The game makers behind mega Facebook games Farmville, CityVille and Mafia Wars today filed papers with the Securities and Exchange Commission to take Zynga public in hopes of raising $1 billion.
The billion dollar price tag, though, could change once bankers determine the true value of shares and how many can be sold.
In an open letter to "potential Zynga shareholders", Zynga founder and CEO Mark Pincus outlined the 4-year-old company's future mission and invited those investors along for the ride.
"With this offering we are inviting you to join our mission," he wrote. "Invest with us because you believe in the potential for the world to play together. Evaluate us by how many of your friends and family play our games. Before you invest, we hope you will play our games. And, if you're part of the hundreds of millions who have already played our games, thank you. You're part of the future."
In their notice to the SEC, the company says they plan to use the money for the purpose of building up working capital, marketing and, most relevant to most of us, making more games. The shares the company manages to sell will be broken down into three classes.
This SEC filing is the first chance we've had to see the financials of the privately-held company. According to the filing, Zynga's profits jumped from $4.5 million in 2008 to $392.7 million last year.
In his open letter, Pincus said that his company's operating philosophies are key to its success.
Games should be accessible to everyone, anywhere, any time, he wrote. They should be social, free, data driven and, finally, good.
Moving forward, Pincus promises that the company will be making big investments in the back end that keep the company's many games functioning. That means more servers, data centers and a better infrastructure to cut down on the delay a gamer might see in getting to their favorite experience.
He also warned that a public Zynga will be a developer and publisher that doesn't worry about quarterly earnings and instead focuses on long term innovation and growth.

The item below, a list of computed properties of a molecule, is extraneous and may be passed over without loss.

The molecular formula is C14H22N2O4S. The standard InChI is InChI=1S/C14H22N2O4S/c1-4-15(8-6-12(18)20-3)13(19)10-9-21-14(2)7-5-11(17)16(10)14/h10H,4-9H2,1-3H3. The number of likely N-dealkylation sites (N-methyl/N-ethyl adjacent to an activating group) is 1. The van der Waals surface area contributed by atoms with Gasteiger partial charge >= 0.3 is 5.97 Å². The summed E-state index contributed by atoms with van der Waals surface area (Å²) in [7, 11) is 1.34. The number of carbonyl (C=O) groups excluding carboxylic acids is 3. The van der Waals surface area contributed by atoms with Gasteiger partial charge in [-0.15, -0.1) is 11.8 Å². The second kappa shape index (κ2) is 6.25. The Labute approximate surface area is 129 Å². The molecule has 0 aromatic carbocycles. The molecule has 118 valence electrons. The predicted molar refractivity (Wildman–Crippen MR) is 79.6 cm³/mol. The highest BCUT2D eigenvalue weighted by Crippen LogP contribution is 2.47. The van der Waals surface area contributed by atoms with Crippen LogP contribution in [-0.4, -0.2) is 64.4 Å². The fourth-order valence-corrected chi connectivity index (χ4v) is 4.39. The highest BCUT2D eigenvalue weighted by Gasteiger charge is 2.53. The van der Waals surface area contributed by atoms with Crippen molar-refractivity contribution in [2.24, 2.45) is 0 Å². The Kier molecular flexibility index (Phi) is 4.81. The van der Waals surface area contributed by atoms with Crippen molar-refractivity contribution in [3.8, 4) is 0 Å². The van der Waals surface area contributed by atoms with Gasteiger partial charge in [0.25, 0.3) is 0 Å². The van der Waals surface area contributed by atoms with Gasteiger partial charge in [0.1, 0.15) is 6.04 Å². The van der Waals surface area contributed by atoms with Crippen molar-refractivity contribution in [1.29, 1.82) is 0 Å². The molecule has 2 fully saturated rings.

"At Zynga, we feel a personal connection to our games through our friends and family. I love that my brother in-law, who has five kids and no free time, religiously plays our game Words with Friends," Pincus wrote. "While I'm humbled by the size of the audience we enable to play today, we're just getting started. We're thinking every day how much more accessible, social and fun our games can get."
The key to Zynga's success, Pincus writes, is in the ability for play to become as much a part of the interenet's core as search, share and shop currently are.
"Play is one of life's big macros-it's an activity people love to do and do often," he wrote. "Zynga was founded on a deeply held passion for games that family and friends play together-connecting, collaborating, gifting, bragging, nurturing, admiring and sometimes just doing silly stuff together. Reality is, we all wish we had more time to play together."
The people who make FarmVille, CityVille and Empires & Allies think their company's stock will be worth at least $1 billion when they go public. The New York Times thinks the company's value could go up to $20 billion. More »
Hate Farmville, CityVille and all of its billions of pestering, needy fans? There's a simple way to get rid of the company that makes those games: Kill Facebook. Buried in Zynga's mammoth digital registration filing with the Securities and Exchange Commission, which could lead to injecting a. More »